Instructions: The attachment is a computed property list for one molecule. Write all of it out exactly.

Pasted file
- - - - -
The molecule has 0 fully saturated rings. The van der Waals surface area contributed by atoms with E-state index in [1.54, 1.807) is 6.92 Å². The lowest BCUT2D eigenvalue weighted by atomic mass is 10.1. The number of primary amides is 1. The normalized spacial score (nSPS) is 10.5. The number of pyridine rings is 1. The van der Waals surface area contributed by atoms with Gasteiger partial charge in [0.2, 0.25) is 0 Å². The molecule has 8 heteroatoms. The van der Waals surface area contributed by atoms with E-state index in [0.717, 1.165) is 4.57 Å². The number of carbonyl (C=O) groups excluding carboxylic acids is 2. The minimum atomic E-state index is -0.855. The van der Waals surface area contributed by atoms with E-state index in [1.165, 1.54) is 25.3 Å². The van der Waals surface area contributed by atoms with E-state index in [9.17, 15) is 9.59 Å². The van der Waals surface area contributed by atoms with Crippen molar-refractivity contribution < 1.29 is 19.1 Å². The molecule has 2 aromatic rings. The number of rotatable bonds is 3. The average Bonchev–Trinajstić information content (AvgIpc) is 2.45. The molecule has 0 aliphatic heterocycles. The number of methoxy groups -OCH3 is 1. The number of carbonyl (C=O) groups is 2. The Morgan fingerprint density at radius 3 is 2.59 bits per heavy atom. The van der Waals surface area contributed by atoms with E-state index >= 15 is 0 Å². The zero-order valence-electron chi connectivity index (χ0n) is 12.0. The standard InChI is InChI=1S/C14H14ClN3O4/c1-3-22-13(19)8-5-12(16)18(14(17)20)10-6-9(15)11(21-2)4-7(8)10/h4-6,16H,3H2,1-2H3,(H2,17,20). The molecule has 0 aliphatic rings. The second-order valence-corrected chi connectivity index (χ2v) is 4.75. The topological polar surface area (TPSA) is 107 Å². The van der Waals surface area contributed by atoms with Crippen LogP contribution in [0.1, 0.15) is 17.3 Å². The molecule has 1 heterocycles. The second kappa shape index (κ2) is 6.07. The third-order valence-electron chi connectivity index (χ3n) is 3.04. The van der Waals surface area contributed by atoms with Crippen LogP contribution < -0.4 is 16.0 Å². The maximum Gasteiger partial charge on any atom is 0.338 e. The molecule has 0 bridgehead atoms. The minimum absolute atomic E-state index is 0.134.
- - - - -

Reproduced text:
The molecule has 0 fully saturated rings. The van der Waals surface area contributed by atoms with E-state index in [1.54, 1.807) is 6.92 Å². The lowest BCUT2D eigenvalue weighted by atomic mass is 10.1. The number of primary amides is 1. The normalized spacial score (nSPS) is 10.5. The number of pyridine rings is 1. The van der Waals surface area contributed by atoms with Gasteiger partial charge in [0.2, 0.25) is 0 Å². The molecule has 8 heteroatoms. The van der Waals surface area contributed by atoms with E-state index in [0.717, 1.165) is 4.57 Å². The number of carbonyl (C=O) groups excluding carboxylic acids is 2. The minimum atomic E-state index is -0.855. The van der Waals surface area contributed by atoms with E-state index in [1.165, 1.54) is 25.3 Å². The van der Waals surface area contributed by atoms with E-state index in [9.17, 15) is 9.59 Å². The van der Waals surface area contributed by atoms with Crippen molar-refractivity contribution < 1.29 is 19.1 Å². The molecule has 2 aromatic rings. The number of rotatable bonds is 3. The average Bonchev–Trinajstić information content (AvgIpc) is 2.45. The molecule has 0 aliphatic heterocycles. The number of methoxy groups -OCH3 is 1. The number of carbonyl (C=O) groups is 2. The Morgan fingerprint density at radius 3 is 2.59 bits per heavy atom. The van der Waals surface area contributed by atoms with E-state index >= 15 is 0 Å². The zero-order valence-electron chi connectivity index (χ0n) is 12.0. The standard InChI is InChI=1S/C14H14ClN3O4/c1-3-22-13(19)8-5-12(16)18(14(17)20)10-6-9(15)11(21-2)4-7(8)10/h4-6,16H,3H2,1-2H3,(H2,17,20). The molecule has 0 aliphatic rings. The second-order valence-corrected chi connectivity index (χ2v) is 4.75. The topological polar surface area (TPSA) is 107 Å². The van der Waals surface area contributed by atoms with Crippen LogP contribution in [0.1, 0.15) is 17.3 Å². The molecule has 1 heterocycles. The second kappa shape index (κ2) is 6.07. The third-order valence-electron chi connectivity index (χ3n) is 3.04. The van der Waals surface area contributed by atoms with Crippen LogP contribution < -0.4 is 16.0 Å². The maximum Gasteiger partial charge on any atom is 0.338 e. The molecule has 0 bridgehead atoms. The minimum absolute atomic E-state index is 0.134.